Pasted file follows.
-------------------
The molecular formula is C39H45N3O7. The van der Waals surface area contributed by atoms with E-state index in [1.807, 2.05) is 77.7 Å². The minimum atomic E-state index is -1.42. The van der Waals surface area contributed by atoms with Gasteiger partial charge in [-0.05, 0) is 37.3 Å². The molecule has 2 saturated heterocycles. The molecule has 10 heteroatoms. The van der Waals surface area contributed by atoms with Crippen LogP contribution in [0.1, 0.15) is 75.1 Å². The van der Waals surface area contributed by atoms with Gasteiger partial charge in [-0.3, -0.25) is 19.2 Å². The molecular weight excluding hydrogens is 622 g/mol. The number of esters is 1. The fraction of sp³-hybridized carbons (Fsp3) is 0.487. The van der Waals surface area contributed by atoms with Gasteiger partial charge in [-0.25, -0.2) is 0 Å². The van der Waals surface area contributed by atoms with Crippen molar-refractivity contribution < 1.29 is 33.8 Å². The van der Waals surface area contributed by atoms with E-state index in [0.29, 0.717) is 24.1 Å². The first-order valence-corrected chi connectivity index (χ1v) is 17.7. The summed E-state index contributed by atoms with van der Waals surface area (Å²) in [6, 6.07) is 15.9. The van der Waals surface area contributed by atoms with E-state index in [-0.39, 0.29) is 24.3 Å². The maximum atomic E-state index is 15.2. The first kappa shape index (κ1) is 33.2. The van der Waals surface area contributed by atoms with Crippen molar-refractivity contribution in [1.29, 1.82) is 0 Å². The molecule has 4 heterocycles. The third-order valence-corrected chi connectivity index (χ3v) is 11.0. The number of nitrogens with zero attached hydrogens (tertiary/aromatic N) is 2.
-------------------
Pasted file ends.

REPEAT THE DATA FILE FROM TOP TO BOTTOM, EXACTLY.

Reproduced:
The molecular formula is C39H45N3O7. The van der Waals surface area contributed by atoms with E-state index in [1.807, 2.05) is 77.7 Å². The minimum atomic E-state index is -1.42. The van der Waals surface area contributed by atoms with Gasteiger partial charge in [-0.05, 0) is 37.3 Å². The molecule has 2 saturated heterocycles. The molecule has 10 heteroatoms. The van der Waals surface area contributed by atoms with Crippen LogP contribution in [0.1, 0.15) is 75.1 Å². The van der Waals surface area contributed by atoms with Gasteiger partial charge in [-0.3, -0.25) is 19.2 Å². The molecular weight excluding hydrogens is 622 g/mol. The number of esters is 1. The fraction of sp³-hybridized carbons (Fsp3) is 0.487. The van der Waals surface area contributed by atoms with Gasteiger partial charge in [-0.25, -0.2) is 0 Å². The van der Waals surface area contributed by atoms with Crippen molar-refractivity contribution < 1.29 is 33.8 Å². The van der Waals surface area contributed by atoms with E-state index in [0.29, 0.717) is 24.1 Å². The first-order valence-corrected chi connectivity index (χ1v) is 17.7. The summed E-state index contributed by atoms with van der Waals surface area (Å²) in [6, 6.07) is 15.9. The van der Waals surface area contributed by atoms with E-state index in [-0.39, 0.29) is 24.3 Å². The maximum atomic E-state index is 15.2. The first kappa shape index (κ1) is 33.2. The van der Waals surface area contributed by atoms with Crippen molar-refractivity contribution in [1.29, 1.82) is 0 Å². The molecule has 4 heterocycles. The third-order valence-corrected chi connectivity index (χ3v) is 11.0. The number of nitrogens with zero attached hydrogens (tertiary/aromatic N) is 2.